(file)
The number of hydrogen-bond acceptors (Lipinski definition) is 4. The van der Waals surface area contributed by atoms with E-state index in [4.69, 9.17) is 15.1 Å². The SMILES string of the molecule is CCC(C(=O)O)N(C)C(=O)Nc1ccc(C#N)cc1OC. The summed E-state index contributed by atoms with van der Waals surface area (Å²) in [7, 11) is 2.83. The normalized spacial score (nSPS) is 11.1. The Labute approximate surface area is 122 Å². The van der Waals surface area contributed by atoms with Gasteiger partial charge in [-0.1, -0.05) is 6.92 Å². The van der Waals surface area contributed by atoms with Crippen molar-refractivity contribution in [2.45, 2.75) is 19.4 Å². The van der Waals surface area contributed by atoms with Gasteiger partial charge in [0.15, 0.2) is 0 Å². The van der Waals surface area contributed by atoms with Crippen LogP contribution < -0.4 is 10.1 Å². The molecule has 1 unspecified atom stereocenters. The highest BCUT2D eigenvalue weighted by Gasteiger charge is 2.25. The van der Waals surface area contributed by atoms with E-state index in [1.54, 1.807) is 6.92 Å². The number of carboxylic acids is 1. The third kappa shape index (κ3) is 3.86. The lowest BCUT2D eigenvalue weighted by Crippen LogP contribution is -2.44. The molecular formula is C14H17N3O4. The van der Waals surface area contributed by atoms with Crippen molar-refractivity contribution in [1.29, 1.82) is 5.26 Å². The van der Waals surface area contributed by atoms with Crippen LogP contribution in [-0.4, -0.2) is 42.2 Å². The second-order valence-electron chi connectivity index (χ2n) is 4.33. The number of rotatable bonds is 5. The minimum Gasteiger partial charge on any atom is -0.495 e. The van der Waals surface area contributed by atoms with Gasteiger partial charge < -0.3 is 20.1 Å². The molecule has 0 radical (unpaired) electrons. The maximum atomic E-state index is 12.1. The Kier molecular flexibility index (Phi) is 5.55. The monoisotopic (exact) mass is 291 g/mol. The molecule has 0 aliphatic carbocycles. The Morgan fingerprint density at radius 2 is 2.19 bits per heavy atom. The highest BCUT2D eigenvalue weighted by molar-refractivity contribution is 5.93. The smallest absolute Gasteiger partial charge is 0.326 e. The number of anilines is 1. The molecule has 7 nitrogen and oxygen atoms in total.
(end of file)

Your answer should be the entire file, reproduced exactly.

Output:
The number of hydrogen-bond acceptors (Lipinski definition) is 4. The van der Waals surface area contributed by atoms with E-state index in [4.69, 9.17) is 15.1 Å². The SMILES string of the molecule is CCC(C(=O)O)N(C)C(=O)Nc1ccc(C#N)cc1OC. The summed E-state index contributed by atoms with van der Waals surface area (Å²) in [7, 11) is 2.83. The normalized spacial score (nSPS) is 11.1. The Labute approximate surface area is 122 Å². The van der Waals surface area contributed by atoms with Gasteiger partial charge in [-0.1, -0.05) is 6.92 Å². The van der Waals surface area contributed by atoms with Crippen molar-refractivity contribution in [2.45, 2.75) is 19.4 Å². The van der Waals surface area contributed by atoms with Gasteiger partial charge in [0.15, 0.2) is 0 Å². The van der Waals surface area contributed by atoms with Crippen LogP contribution < -0.4 is 10.1 Å². The molecule has 1 unspecified atom stereocenters. The highest BCUT2D eigenvalue weighted by Gasteiger charge is 2.25. The van der Waals surface area contributed by atoms with E-state index in [1.54, 1.807) is 6.92 Å². The number of carboxylic acids is 1. The third kappa shape index (κ3) is 3.86. The lowest BCUT2D eigenvalue weighted by Crippen LogP contribution is -2.44. The molecular formula is C14H17N3O4. The van der Waals surface area contributed by atoms with Crippen molar-refractivity contribution in [1.29, 1.82) is 5.26 Å². The van der Waals surface area contributed by atoms with Crippen LogP contribution in [-0.4, -0.2) is 42.2 Å². The second-order valence-electron chi connectivity index (χ2n) is 4.33. The number of rotatable bonds is 5. The minimum Gasteiger partial charge on any atom is -0.495 e. The van der Waals surface area contributed by atoms with Gasteiger partial charge < -0.3 is 20.1 Å². The molecule has 0 radical (unpaired) electrons. The maximum atomic E-state index is 12.1. The Kier molecular flexibility index (Phi) is 5.55. The monoisotopic (exact) mass is 291 g/mol. The molecule has 0 aliphatic carbocycles. The Morgan fingerprint density at radius 2 is 2.19 bits per heavy atom. The highest BCUT2D eigenvalue weighted by molar-refractivity contribution is 5.93. The smallest absolute Gasteiger partial charge is 0.326 e. The number of anilines is 1. The molecule has 7 nitrogen and oxygen atoms in total.